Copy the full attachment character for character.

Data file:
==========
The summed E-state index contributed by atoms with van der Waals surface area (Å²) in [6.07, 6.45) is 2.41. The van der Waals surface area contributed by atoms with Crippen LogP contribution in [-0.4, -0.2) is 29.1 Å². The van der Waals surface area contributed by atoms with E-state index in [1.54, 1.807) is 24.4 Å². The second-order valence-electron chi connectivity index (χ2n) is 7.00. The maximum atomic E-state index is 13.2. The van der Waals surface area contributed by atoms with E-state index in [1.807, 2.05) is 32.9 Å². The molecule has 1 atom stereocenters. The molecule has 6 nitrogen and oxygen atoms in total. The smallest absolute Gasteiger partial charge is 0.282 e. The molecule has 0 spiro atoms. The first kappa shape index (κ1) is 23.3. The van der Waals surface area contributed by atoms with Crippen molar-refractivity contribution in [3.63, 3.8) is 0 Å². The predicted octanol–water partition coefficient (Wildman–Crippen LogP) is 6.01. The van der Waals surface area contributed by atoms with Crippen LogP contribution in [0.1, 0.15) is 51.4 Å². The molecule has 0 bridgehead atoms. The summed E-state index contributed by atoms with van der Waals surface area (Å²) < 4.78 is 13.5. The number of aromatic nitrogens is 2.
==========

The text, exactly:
The summed E-state index contributed by atoms with van der Waals surface area (Å²) in [6.07, 6.45) is 2.41. The van der Waals surface area contributed by atoms with Crippen LogP contribution in [-0.4, -0.2) is 29.1 Å². The van der Waals surface area contributed by atoms with E-state index in [1.54, 1.807) is 24.4 Å². The second-order valence-electron chi connectivity index (χ2n) is 7.00. The maximum atomic E-state index is 13.2. The van der Waals surface area contributed by atoms with E-state index in [1.807, 2.05) is 32.9 Å². The molecule has 1 atom stereocenters. The molecule has 6 nitrogen and oxygen atoms in total. The smallest absolute Gasteiger partial charge is 0.282 e. The molecule has 0 spiro atoms. The first kappa shape index (κ1) is 23.3. The van der Waals surface area contributed by atoms with Crippen molar-refractivity contribution in [3.63, 3.8) is 0 Å². The predicted octanol–water partition coefficient (Wildman–Crippen LogP) is 6.01. The van der Waals surface area contributed by atoms with Crippen LogP contribution in [0.1, 0.15) is 51.4 Å². The molecule has 0 bridgehead atoms. The summed E-state index contributed by atoms with van der Waals surface area (Å²) < 4.78 is 13.5. The number of aromatic nitrogens is 2.